The public face of our military has plenty of women up front and working hard to defend our country and our freedom. Behind the scenes, the macho character of the military isn't quite as accepting of women in the ranks. Oh sure...they make great nurses (better than those male nurses we all suspect of something funny) and an occasional woman as company clerk is OK but it ends there. Women, like homosexuals, have no business in a man's world and what happens to those who force their way into it is pretty much what they deserve, right?
It's the military way. If we step over a line and we get beat up in a barracks party, we brought it on ourselves. If a woman is forced to disrobe and violently assaulted by one or more young men, well hey...why the hell was she there in the first place? She should have known better. We all know young men have urges and given the chance, our supercharged soldiers will find outlets for all that extra energy. The female soldier was warned to protect herself. She didn't and now look what she caused.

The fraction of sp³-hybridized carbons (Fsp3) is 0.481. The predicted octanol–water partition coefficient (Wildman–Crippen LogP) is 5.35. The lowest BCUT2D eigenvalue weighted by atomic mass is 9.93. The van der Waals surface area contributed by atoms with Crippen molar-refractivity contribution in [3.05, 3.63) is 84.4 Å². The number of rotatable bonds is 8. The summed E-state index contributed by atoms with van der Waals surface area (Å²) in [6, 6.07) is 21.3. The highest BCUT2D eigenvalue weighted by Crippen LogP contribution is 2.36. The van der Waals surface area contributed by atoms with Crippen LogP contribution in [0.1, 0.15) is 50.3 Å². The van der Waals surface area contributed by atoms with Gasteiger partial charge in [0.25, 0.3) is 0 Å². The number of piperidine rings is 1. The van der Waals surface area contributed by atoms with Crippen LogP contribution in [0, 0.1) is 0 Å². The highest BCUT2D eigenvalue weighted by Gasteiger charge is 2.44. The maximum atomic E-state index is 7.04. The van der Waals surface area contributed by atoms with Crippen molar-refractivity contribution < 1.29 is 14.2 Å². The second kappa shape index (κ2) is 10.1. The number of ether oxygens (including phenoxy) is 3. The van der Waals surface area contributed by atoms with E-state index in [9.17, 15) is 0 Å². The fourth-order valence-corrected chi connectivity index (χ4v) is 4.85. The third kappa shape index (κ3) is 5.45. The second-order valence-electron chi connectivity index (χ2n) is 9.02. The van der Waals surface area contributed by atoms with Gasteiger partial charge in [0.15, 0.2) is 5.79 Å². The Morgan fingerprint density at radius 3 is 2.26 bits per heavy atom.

The military way carries over into the DVA. The attitude that rape isn't a combat injury, it's only a little sex, is prevalent. There aren't any visible scars so how can you be suffering all that much? Get over it sweetheart.
The female USAF veteran who wrote to me above is one of dozens who have contacted me. They each have a similar story to tell. It begins with an unsuspecting woman doing her duty for God and country and a male (or males) who decide that she's an object, not a soldier, and they use her in their strange search for power. If she reports it, the command is first concerned with the command. Then the concern is the future of the men accused. Finally the female is thought of as a problem child...efforts are mostly how to get her the hell out of the command. She's trouble now and best shipped off to another place.